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The previous version of The Queue has been replaced. Much of the general outline of the document below is true, however some of it is out of date. We will replace this with a new document describing the new Queuing system when time allows.



The queue is a tool used by the NICE server to manage commands and has the ability perform certain tasks sequentially. This is useful for users running an experiment because they need to put the instrument into a series of states (sometimes repeatedly) by moving motors, aligning the sample, adjusting the temperature of the sample, etc. Likewise, they need to perform neutron counts while in these various instrument states. As such, the queue is a major component of automating experiments run at the NCNR.

The queue only accepts queued commands, whether singularly or as part of a sequence of commands. Commands can be broken down into two types: immediate commands and queued commands. Immediate commands are generally commands that query the system or carry out actions that do not involve manipulation of real hardware. An example of this is the read command, which directly polls the hardware for values of specified nodes.

Queued commands, on the other hand, generally manipulate real (and simulated) hardware by moving motors, adjusting temperature controllers, adding/removing/ calibrating devices, running scans, etc. Commands that manipulate the hardware are generally performed sequentially not only to conform to experimental methodology, but also to prevent instrument wreckage and, most importantly, ensure participant safety.

Like all queues in programming, the NICE queue is a first-in-first-out (FIFO) data structure. This means that the oldest (or first) entry in the queue is processed first: “First come, first served.”

To begin illustrating this property of the queue, let’s use the example of moving two motors.



The first move command is added to the queue and, because it’s the only command, it runs immediately. The second command is also added but does not and will not run until the first move command finishes. This is true for all commands in the queue: you can queue up multiple commands while the queue is already running a command and they will run one-by-one in the order they were added.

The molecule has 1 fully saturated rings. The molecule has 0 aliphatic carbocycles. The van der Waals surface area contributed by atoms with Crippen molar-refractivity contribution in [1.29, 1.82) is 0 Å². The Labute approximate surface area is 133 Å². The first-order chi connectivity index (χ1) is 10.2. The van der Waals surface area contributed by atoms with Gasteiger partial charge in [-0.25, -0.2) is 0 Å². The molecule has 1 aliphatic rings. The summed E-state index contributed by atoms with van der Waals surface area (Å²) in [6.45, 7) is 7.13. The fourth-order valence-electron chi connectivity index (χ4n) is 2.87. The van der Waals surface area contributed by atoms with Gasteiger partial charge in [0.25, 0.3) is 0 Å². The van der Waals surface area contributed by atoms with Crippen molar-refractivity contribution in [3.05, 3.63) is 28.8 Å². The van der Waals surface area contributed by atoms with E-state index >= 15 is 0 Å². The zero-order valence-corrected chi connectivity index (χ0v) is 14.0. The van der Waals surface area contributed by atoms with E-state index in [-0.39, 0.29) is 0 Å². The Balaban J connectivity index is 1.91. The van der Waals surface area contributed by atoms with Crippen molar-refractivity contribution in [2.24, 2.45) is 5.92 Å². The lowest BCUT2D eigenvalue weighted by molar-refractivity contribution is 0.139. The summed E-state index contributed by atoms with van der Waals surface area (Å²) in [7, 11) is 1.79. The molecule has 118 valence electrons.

Commands can be added to the queue by:

  1. typing and running a command from the command line.
  2. dragging finished commands in the queue.
  3. copying and pasting commands in the queue (more on this in the Features).
  4. running them as part of a sequence, trajectory, or script.

Dragging is a very useful way of repeating a command, not only because it doesn’t require any typing, but also because it allows you to place the copied command anywhere within the sequence on un-run queued commands. More on dragging later.

There are several indicators for telling apart running commands from un-run and completed commands.


  • A command that is currently running is green.
    • Running is also indicated by an icon with two arrows following each other in a circular fashion.
    • The time remaining for the command to run is found in parentheses next to the command name, regularly updating.
  • A command that has finished running becomes greyed out and check-marked.
    • Queue history is displayed chronologically and is shown in the order that commands run were completed.
  • A command that has yet to run is black.

If commands haven’t been run yet, then you can reorder them by dragging and dropping them.



All warnings and errors will show up in the console; however, commands in the queue can also show warnings and errors. Errors will propagate to a visible node in the queue. If you are running a trajectory, which may have multiple levels of nested commands, then you will have to expand through these levels to find exactly where the error occurred.

One command that is exclusive to the queue is the sleep command.



Typing sleep followed by the desired number of seconds will cause the queue to wait for the specified period.


The queue has several built-in features to make it easier to use. This includes a section of the status bar and click operations on queued commands.



The right-most section of the console status bar is devoted to the queue. It includes a word identifier for the queue state and two usa-buttons, one for pausing/resuming the queue and one for stopping it. Pause/Resume and Stop are the primary queue operations and by residing in the status bar, they are made available in every window.

A breakdown of the Pause/Resume and Stop usa-buttons:

  • Pause/Resume
    • If a command is currently running, the Pause usa-button issues a pause command to create a suspended state.
      • If you pause the sleep command, then it won’t go to next command but will subtract pause time from sleep time.
      • If you pause the move command, then motors will stop. When resumed, they will continue moving towards their destinations from the position they were paused at.